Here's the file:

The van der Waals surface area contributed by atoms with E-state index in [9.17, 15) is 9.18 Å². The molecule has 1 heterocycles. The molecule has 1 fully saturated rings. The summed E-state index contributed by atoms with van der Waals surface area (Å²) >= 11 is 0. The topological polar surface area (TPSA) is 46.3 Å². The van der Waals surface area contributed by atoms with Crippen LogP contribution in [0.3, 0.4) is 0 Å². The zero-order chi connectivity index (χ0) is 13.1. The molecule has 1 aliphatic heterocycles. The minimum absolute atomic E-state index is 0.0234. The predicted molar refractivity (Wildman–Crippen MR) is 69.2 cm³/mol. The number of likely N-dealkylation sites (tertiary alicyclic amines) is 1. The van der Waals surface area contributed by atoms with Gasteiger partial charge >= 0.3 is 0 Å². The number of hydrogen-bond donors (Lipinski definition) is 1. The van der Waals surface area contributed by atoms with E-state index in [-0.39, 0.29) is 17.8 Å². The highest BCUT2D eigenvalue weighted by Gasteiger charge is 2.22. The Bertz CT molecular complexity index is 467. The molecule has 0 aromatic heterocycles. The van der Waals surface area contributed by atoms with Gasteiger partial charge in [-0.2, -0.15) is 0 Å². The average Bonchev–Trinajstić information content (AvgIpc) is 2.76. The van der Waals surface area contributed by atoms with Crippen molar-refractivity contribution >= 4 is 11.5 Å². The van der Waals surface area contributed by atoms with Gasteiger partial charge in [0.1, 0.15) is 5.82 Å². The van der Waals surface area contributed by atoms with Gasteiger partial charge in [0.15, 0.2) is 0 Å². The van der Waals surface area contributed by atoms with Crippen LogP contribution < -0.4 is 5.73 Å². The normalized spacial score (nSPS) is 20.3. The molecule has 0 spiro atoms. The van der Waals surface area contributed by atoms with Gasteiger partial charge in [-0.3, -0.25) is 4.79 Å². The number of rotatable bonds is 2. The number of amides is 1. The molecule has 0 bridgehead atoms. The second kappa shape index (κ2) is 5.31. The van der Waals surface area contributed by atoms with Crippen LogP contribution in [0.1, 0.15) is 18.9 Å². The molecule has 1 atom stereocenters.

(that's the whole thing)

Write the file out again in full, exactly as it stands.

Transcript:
The van der Waals surface area contributed by atoms with E-state index in [9.17, 15) is 9.18 Å². The molecule has 1 heterocycles. The molecule has 1 fully saturated rings. The summed E-state index contributed by atoms with van der Waals surface area (Å²) >= 11 is 0. The topological polar surface area (TPSA) is 46.3 Å². The van der Waals surface area contributed by atoms with Crippen LogP contribution in [0.3, 0.4) is 0 Å². The zero-order chi connectivity index (χ0) is 13.1. The molecule has 1 aliphatic heterocycles. The minimum absolute atomic E-state index is 0.0234. The predicted molar refractivity (Wildman–Crippen MR) is 69.2 cm³/mol. The number of likely N-dealkylation sites (tertiary alicyclic amines) is 1. The van der Waals surface area contributed by atoms with Gasteiger partial charge >= 0.3 is 0 Å². The number of hydrogen-bond donors (Lipinski definition) is 1. The van der Waals surface area contributed by atoms with E-state index in [-0.39, 0.29) is 17.8 Å². The highest BCUT2D eigenvalue weighted by Gasteiger charge is 2.22. The Bertz CT molecular complexity index is 467. The molecule has 0 aromatic heterocycles. The van der Waals surface area contributed by atoms with Gasteiger partial charge in [-0.2, -0.15) is 0 Å². The average Bonchev–Trinajstić information content (AvgIpc) is 2.76. The van der Waals surface area contributed by atoms with Crippen molar-refractivity contribution >= 4 is 11.5 Å². The van der Waals surface area contributed by atoms with Gasteiger partial charge in [0.1, 0.15) is 5.82 Å². The van der Waals surface area contributed by atoms with Gasteiger partial charge in [0.15, 0.2) is 0 Å². The van der Waals surface area contributed by atoms with Crippen LogP contribution < -0.4 is 5.73 Å². The normalized spacial score (nSPS) is 20.3. The molecule has 0 spiro atoms. The van der Waals surface area contributed by atoms with Gasteiger partial charge in [-0.3, -0.25) is 4.79 Å². The number of rotatable bonds is 2. The number of amides is 1. The molecule has 0 bridgehead atoms. The second kappa shape index (κ2) is 5.31. The van der Waals surface area contributed by atoms with Crippen LogP contribution in [0.1, 0.15) is 18.9 Å². The molecule has 1 atom stereocenters.